Hi Maxime & Others, what follows is a somewhat lengthy technical story behind this patch; you can just skip it and jump to the end. As can be seen in the ahci_sunxi.c, the port used in this patch is this one (32bit): #define AHCI_P0DMACR 0x0170 It's a so called "Vendor Specific Port" according to the SATA/AHCI specs by Intel. The data behind it is actually a struct, consisting of 4 fields, each 4bits long, plus a 16bits long field that is marked as Reserved in secondary literature (see below): struct AHCI_P0DMACR_t { unsigned TXTS : 4, RXTS : 4, TXABL : 4, RXABL : 4, Res1 : 16; }; This struct is just my creation for my own tests as it's not part of the driver source. The patch touches only the first 2 fields: TXTS and RXTS. See this similar product documentation by Texas Instruments for the above struct: https://www.ti.com/lit/ug/sprugj8c/sprugj8c.pdf TMS320C674x/OMAP-L1x Processor, Serial ATA (SATA) Controller, User's Guide, Literature Number: SPRUGJ8C, March 2011, Page 68, Chapter 4.33 "Port DMA Control Register (P0DMACR)" The above TI document describes the two fields as follows: TXTS: Transmit Transaction Size (TX_TRANSACTION_SIZE). This field defines the DMA transaction size in DWORDs for transmit (system bus read, device write) operation. [...] RXTS: Receive Transaction Size (RX_TRANSACTION_SIZE). This field defines the Port DMA transaction size in DWORDs for receive (system bus write, device read) operation. [...] So, in my patch the fields TXTS and RXTS are set to 3 each. Without the patch, these fields seem to have some random content (I'vee seen 5 and 6, 4 and 4, and 0 and 0 on different devices), as the previous code doesn't touch these 2 fields (ie. these two fields are not within the used old mask of 0xff00; cf. ahci_sunxi.c, function ahci_sunxi_start_engine(...)). Some background story in my hunt for obtaining product documentation: I couldn't find any product documentation for the SATA/AHCI in these SoCs by Allwinner Technology (allwinnertech.com), unlike with such products from other such companies. I asked Allwinner, but they just said that the A20 of my SBC would (allegedly) no more be actual and that the support for it has ended (but this statement somehow cannot be true as the A20 SoC is still continued being marketed at their website). They instead sent me a bunch of really irrelevant PDFs which have nothing to do with SATA/AHCI. So, the company Allwinner Technology unfortunately was not cooperative to provide me information on their SATA/AHCI-implementation in their SoCs :-( Even the ports used in the actual ahci_sunxi.c in the linux tree are undocumented; it is even commented with "/* This magic is from the original code */" and below it many ports are used for which no documentation is available, or at least I couldn't find any on the Internet. And the initial programmer in 2014 and prior was Daniel Wang ([email protected]), but email to that address bounces. So, I was forced to research secondary literature from other vendors like Texas Instruments (thanks TI !) and Intel, and also studying very old source codes in the old Linux repositories (as it differs much from the current version) going back to the year 2014, and had to do many (blind) experiments until I found this solution. The above given User's Guide by Texas Instruments (and their such documents for their newer such products) helped me much to find the solution. It's of course not really the correct documentation for the Allwinner SoCs, but still better than nothing. If I only had the right documentation, then I for sure could try to further improve that already achieved result by this patch, as with SATA-II upto 300 MiB/s is possible. Yes, I'll resend the patch with some appropriate comments. Uenal Mutlu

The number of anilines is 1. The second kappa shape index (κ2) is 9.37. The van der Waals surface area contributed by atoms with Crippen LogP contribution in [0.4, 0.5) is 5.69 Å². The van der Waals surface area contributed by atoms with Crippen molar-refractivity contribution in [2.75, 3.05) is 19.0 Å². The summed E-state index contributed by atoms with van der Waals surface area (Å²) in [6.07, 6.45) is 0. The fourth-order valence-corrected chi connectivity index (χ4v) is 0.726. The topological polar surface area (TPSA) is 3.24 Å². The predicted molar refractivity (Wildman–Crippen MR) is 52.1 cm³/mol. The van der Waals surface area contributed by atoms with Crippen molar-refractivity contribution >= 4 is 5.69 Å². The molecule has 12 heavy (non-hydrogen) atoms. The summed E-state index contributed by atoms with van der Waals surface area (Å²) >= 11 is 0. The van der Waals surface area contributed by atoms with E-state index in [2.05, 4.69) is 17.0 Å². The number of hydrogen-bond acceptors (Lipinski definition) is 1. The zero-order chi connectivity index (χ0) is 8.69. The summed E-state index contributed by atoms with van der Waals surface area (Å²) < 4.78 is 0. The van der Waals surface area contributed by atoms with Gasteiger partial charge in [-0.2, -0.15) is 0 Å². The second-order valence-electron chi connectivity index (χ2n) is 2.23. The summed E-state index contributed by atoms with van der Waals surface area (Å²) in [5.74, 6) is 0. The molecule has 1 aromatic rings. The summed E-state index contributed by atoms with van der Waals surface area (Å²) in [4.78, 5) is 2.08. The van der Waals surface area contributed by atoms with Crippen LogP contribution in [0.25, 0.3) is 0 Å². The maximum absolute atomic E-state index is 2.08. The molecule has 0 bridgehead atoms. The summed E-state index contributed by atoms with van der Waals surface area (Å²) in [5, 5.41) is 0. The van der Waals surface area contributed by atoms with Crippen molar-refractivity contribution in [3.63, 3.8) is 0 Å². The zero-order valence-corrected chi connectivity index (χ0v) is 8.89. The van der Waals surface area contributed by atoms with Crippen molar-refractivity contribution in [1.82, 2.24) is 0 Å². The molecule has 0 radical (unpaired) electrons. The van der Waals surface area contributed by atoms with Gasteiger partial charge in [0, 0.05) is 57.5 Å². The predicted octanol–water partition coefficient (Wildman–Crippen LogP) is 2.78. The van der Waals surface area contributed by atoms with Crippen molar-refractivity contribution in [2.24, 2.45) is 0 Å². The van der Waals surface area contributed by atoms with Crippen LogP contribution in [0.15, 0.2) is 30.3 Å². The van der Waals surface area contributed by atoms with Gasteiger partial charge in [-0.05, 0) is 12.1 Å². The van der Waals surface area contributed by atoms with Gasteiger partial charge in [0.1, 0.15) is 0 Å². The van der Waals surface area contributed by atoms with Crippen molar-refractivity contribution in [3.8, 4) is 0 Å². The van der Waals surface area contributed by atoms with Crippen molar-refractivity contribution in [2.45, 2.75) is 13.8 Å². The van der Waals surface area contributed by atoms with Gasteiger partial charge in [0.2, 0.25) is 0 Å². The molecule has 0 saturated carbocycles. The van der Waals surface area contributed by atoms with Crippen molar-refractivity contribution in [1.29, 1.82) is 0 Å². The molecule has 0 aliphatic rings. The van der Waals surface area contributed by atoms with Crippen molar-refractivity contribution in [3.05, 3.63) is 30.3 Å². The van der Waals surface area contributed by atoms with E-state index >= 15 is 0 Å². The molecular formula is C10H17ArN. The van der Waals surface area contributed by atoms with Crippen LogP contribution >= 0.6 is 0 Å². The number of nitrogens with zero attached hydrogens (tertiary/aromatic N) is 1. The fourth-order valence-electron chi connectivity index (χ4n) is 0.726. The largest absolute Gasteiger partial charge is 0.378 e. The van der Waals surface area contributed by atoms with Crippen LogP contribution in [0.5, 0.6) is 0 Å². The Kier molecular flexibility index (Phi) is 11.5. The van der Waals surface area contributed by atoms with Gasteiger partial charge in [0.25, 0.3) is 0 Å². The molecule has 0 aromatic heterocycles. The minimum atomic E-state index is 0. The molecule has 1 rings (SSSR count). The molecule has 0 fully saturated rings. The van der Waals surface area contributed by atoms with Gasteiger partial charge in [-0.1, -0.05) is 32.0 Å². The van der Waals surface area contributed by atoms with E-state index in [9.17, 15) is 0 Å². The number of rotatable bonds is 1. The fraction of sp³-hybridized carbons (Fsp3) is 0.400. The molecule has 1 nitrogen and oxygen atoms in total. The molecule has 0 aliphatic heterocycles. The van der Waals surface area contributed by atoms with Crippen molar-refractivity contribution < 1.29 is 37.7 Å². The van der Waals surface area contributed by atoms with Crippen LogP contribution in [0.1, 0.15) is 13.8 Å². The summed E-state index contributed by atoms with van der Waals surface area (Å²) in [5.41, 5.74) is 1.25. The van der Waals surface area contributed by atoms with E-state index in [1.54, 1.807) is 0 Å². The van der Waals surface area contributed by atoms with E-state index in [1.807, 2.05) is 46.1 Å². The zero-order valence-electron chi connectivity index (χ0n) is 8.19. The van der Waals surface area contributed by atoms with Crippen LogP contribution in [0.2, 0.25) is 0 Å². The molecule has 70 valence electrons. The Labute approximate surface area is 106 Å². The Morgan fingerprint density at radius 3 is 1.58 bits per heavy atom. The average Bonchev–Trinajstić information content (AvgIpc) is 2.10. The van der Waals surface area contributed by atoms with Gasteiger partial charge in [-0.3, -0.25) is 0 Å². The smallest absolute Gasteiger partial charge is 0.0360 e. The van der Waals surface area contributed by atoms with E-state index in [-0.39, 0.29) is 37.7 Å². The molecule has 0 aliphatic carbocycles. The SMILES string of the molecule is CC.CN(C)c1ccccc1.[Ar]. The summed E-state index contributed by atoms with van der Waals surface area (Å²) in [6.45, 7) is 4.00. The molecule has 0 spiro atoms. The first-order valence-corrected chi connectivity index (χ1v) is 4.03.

Leave a comment: